Taiwan Determined to Move Away from China

Taiwan Determined to Move Away from China
Taiwan Determined to Move Away from China

Taiwan seems to have decided to follow the same path as European, American and Japanese companies.

For similar reasons, the island’s large business community has taken steps to diversify its investment, trade, and supply sources away from China and toward Southeast Asia and South Asia. Some Taiwanese investments have even been made in the United States. Beijing is concerned about these trends. The Chinese economy is weakened, and just when it needs the support that Taiwanese companies have provided for decades most, that support is disappearing.

Unlike the United States, the European Union, and Japan, Taiwan has kept a low profile in its rejection of doing business with Beijing for diplomatic reasons. America, unlike Taiwan, has made its hostility toward China clear. It has banned certain types of trade and technology investment in China. It has increased tariffs on Chinese goods entering the United States. The European Union has also not minced its words, recently announcing tariffs on electric cars made in China. Japan has led an effort to make the world less dependent on China for rare earth elements.

Taipei, on the other hand, has not officially made any openly hostile announcements. However, the steps taken by its business community, as well as those of America, Europe and Japan, are unequivocal.

Politics and public statements aside, the commercial reasons that these economies are shunning China are much the same. For decades, developed countries across the continent viewed China as an attractive place to do business. Production costs were cheap, and operations in China were reliable. Although Beijing imposed demands on foreigners that went beyond what is normal in global economic relations, low production costs and reliability offset Beijing’s measures. Trade and investment flourished. But in recent years, that balance has shifted dramatically.

Chinese wages have been rising faster than in the rest of the world, particularly elsewhere in Asia. This trend has eroded China’s former advantage in production costs. Although the recent depreciation of the yuan has restored some of this advantage, foreign companies are aware of the volatility of currency values ​​and do not factor it into their long-term plans.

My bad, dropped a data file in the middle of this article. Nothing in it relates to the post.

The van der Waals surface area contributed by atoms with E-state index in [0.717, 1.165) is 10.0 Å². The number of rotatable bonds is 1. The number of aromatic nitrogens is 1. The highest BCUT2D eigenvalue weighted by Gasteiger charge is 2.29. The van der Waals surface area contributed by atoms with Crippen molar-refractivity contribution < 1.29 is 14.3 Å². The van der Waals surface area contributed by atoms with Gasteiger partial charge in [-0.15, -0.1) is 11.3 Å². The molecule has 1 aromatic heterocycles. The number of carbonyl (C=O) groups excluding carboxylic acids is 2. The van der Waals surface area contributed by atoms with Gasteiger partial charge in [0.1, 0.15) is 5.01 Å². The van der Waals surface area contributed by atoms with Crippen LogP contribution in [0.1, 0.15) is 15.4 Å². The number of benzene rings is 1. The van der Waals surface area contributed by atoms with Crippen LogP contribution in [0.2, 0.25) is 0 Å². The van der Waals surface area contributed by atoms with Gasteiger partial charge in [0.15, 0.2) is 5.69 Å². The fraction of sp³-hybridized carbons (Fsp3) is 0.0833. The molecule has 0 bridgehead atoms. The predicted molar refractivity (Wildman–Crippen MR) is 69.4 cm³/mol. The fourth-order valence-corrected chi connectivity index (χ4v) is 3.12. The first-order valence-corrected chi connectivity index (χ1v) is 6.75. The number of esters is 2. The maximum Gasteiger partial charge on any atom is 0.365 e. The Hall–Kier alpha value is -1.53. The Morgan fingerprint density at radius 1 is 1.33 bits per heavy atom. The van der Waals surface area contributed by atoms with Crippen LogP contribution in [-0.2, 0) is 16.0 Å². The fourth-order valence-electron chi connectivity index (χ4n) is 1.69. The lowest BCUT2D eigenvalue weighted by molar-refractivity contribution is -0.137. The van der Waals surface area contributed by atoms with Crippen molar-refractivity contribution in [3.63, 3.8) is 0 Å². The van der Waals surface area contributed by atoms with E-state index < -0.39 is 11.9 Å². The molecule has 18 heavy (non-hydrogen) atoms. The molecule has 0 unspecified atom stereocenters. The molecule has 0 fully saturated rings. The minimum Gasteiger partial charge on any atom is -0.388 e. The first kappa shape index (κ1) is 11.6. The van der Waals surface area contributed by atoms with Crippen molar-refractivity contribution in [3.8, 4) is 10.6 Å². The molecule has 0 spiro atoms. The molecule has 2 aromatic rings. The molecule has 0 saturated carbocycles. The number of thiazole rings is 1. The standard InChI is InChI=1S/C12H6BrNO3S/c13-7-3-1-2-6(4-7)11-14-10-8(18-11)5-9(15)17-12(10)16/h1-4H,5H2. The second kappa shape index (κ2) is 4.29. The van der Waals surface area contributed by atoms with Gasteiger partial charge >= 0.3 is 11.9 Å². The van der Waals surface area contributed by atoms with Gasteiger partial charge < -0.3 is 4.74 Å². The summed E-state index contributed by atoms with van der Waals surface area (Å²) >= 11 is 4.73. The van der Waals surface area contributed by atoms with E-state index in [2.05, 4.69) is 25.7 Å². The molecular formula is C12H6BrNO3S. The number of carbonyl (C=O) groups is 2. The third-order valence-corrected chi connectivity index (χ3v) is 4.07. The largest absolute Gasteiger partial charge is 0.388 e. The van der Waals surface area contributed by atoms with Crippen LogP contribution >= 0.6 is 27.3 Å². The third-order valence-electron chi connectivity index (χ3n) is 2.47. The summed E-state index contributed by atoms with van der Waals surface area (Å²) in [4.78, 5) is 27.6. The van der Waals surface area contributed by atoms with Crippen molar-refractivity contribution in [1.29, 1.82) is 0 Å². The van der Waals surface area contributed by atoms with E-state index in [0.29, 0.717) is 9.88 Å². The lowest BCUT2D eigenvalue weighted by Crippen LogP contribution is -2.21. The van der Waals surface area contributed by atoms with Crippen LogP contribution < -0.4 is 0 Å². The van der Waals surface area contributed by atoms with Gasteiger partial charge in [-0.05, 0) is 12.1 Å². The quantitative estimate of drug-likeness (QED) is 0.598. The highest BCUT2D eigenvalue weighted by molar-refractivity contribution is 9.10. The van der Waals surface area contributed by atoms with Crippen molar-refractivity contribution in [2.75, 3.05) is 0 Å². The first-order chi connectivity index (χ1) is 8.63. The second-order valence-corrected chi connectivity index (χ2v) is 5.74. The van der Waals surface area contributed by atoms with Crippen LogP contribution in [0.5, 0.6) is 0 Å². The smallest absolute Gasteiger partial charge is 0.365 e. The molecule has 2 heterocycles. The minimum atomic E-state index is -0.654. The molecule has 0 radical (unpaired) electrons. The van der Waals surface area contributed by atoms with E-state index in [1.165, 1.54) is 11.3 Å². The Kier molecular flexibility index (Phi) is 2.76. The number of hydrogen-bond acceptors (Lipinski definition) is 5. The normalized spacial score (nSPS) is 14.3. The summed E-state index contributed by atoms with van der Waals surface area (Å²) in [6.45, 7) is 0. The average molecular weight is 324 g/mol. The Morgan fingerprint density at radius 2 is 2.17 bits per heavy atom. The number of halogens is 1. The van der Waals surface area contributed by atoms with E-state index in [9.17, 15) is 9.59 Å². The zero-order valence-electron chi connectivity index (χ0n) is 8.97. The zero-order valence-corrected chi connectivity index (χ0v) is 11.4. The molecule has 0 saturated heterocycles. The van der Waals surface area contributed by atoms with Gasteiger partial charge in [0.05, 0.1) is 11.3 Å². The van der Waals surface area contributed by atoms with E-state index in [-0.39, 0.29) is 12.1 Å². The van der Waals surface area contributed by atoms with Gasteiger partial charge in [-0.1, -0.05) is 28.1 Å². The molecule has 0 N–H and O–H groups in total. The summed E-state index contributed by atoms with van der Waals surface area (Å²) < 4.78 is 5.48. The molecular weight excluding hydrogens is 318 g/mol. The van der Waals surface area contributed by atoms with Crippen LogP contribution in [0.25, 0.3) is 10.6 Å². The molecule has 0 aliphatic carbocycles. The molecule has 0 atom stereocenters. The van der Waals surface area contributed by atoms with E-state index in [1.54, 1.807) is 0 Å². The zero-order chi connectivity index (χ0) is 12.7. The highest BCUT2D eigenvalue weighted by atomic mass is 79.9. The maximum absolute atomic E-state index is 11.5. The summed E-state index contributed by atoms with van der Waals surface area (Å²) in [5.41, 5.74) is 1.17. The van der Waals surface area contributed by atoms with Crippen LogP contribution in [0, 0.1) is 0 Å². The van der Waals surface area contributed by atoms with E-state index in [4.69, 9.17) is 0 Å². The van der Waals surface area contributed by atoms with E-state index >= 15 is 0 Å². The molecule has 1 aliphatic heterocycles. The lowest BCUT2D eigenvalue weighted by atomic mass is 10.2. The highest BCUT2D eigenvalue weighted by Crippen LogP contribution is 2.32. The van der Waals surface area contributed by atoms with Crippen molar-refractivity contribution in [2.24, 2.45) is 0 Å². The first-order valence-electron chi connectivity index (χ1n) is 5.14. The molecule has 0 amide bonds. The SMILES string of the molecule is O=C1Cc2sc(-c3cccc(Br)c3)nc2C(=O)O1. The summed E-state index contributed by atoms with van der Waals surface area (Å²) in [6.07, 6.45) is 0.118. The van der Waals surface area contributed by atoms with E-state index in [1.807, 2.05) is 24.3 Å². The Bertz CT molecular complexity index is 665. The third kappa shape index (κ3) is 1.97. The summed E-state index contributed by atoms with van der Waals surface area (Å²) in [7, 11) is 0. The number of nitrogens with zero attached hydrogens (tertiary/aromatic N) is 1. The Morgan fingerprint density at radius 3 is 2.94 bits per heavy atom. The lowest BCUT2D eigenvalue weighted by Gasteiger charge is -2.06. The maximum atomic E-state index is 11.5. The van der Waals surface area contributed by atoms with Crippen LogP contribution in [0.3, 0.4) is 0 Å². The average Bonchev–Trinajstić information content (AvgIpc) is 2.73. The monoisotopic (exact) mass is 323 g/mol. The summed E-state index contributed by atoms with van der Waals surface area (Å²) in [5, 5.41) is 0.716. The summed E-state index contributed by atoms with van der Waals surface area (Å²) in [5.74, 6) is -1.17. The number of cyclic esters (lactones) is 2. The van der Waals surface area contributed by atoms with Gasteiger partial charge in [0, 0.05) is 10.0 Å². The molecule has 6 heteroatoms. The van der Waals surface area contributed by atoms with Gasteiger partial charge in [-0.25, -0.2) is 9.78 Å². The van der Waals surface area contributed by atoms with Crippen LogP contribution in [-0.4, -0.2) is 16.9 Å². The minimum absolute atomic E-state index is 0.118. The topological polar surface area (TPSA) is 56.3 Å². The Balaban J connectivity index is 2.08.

As for China’s former reputation for reliability, the pandemic’s cuts to Chinese shipping and Beijing’s prolonged “zero COVID” policy have gone a long way toward erasing that reputation. At the same time, Beijing’s recent obsession with security has made official China more troublesome than ever. The combination of diminishing appeal and rising taxation has tipped the decision-making balance against China for companies on every continent.

The signs that Taiwanese companies are moving away from China are clear, even clearer than in Europe or the United States. Although China remains Taiwan’s largest trading partner, its share of Taiwanese trade has been steadily declining since 2021. That year, Chinese sales to Taiwan and Chinese purchases from Taiwanese producers accounted for the equivalent of $208.4 billion, or about a quarter of the total. By 2023, that amount had fallen by nearly 20% to about $166 billion – about a fifth of the total.

In contrast, Taiwan’s trade with Southeast Asia increased from $117.5 billion in 2021 to $134.6 billion in 2022, an increase of nearly 10% in a single year. Taiwan’s dependence on China for exports has also been reduced. Even including Hong Kong, recent figures show that it has not been this low since 2018. Most of the difference went to Southeast Asia.

The figures also show a dramatic shift in Taiwanese investment. Investment flows from the island’s businesses to China have been falling since 2010. In 2023, they were down nearly 40% from the previous year. At $4.17 billion, they were less than a third of the 2018 level last year.

Much of the difference has gone to Southeast Asia, including Singapore, Vietnam, Indonesia, Malaysia and Thailand. These countries now receive some 40% of Taiwanese investment, a proportion that exceeds the flow to China. Investment in Vietnam has quadrupled, particularly in the area dearest to Beijing’s heart: advanced electronics. Taiwanese tech companies Foxconn, Wistron, Pegatron and Quanta all plan to expand their presence in Vietnam.

These economic realities are bound to trouble Beijing, especially their implications for Taiwan’s security. The more Taiwanese trade and investment expands in Southeast and South Asia, the more the Asian community becomes involved in Taiwan and the more likely it is to resist Beijing’s efforts to disrupt things. No one is arguing that these countries have the military power to counter China’s repeated threats to seize Taiwan. Nevertheless, the interest in Taiwan’s independence of a broader group of countries makes Beijing’s position all the more delicate.

The opinions expressed in this article are those of the author and do not necessarily reflect those of The Epoch Times.

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